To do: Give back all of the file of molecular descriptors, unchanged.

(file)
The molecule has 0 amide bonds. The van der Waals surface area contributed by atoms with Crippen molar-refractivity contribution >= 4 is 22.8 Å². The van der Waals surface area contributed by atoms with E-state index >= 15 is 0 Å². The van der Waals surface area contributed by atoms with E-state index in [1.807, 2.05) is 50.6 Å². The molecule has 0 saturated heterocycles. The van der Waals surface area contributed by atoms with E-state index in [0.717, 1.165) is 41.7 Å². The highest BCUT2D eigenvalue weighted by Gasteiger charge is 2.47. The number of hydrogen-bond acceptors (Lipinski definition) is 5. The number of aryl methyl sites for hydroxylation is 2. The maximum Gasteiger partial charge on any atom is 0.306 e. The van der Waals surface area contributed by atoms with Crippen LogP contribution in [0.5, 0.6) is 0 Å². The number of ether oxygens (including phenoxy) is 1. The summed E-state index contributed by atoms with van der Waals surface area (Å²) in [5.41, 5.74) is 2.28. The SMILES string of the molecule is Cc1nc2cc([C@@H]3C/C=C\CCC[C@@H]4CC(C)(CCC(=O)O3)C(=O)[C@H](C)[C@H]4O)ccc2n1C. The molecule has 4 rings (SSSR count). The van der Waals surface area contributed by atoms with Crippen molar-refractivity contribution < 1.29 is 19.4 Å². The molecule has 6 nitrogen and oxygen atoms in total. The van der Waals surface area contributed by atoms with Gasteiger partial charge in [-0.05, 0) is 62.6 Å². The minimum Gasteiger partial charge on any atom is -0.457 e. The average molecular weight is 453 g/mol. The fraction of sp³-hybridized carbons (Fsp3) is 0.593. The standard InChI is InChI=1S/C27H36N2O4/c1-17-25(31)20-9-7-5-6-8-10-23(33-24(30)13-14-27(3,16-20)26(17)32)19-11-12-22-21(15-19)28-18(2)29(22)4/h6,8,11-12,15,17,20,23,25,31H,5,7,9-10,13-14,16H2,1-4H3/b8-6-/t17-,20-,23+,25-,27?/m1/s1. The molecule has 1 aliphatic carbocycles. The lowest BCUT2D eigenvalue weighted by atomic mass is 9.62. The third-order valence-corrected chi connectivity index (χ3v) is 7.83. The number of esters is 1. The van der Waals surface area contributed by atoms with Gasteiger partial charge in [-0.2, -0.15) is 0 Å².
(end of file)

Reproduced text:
The molecule has 0 amide bonds. The van der Waals surface area contributed by atoms with Crippen molar-refractivity contribution >= 4 is 22.8 Å². The van der Waals surface area contributed by atoms with E-state index >= 15 is 0 Å². The van der Waals surface area contributed by atoms with E-state index in [1.807, 2.05) is 50.6 Å². The molecule has 0 saturated heterocycles. The van der Waals surface area contributed by atoms with E-state index in [0.717, 1.165) is 41.7 Å². The highest BCUT2D eigenvalue weighted by Gasteiger charge is 2.47. The number of hydrogen-bond acceptors (Lipinski definition) is 5. The number of aryl methyl sites for hydroxylation is 2. The maximum Gasteiger partial charge on any atom is 0.306 e. The van der Waals surface area contributed by atoms with Crippen LogP contribution in [0.5, 0.6) is 0 Å². The number of ether oxygens (including phenoxy) is 1. The summed E-state index contributed by atoms with van der Waals surface area (Å²) in [5.41, 5.74) is 2.28. The SMILES string of the molecule is Cc1nc2cc([C@@H]3C/C=C\CCC[C@@H]4CC(C)(CCC(=O)O3)C(=O)[C@H](C)[C@H]4O)ccc2n1C. The molecule has 4 rings (SSSR count). The van der Waals surface area contributed by atoms with Crippen molar-refractivity contribution < 1.29 is 19.4 Å². The molecule has 6 nitrogen and oxygen atoms in total. The van der Waals surface area contributed by atoms with Gasteiger partial charge in [-0.05, 0) is 62.6 Å². The minimum Gasteiger partial charge on any atom is -0.457 e. The average molecular weight is 453 g/mol. The fraction of sp³-hybridized carbons (Fsp3) is 0.593. The standard InChI is InChI=1S/C27H36N2O4/c1-17-25(31)20-9-7-5-6-8-10-23(33-24(30)13-14-27(3,16-20)26(17)32)19-11-12-22-21(15-19)28-18(2)29(22)4/h6,8,11-12,15,17,20,23,25,31H,5,7,9-10,13-14,16H2,1-4H3/b8-6-/t17-,20-,23+,25-,27?/m1/s1. The molecule has 1 aliphatic carbocycles. The lowest BCUT2D eigenvalue weighted by atomic mass is 9.62. The third-order valence-corrected chi connectivity index (χ3v) is 7.83. The number of esters is 1. The van der Waals surface area contributed by atoms with Gasteiger partial charge in [-0.2, -0.15) is 0 Å².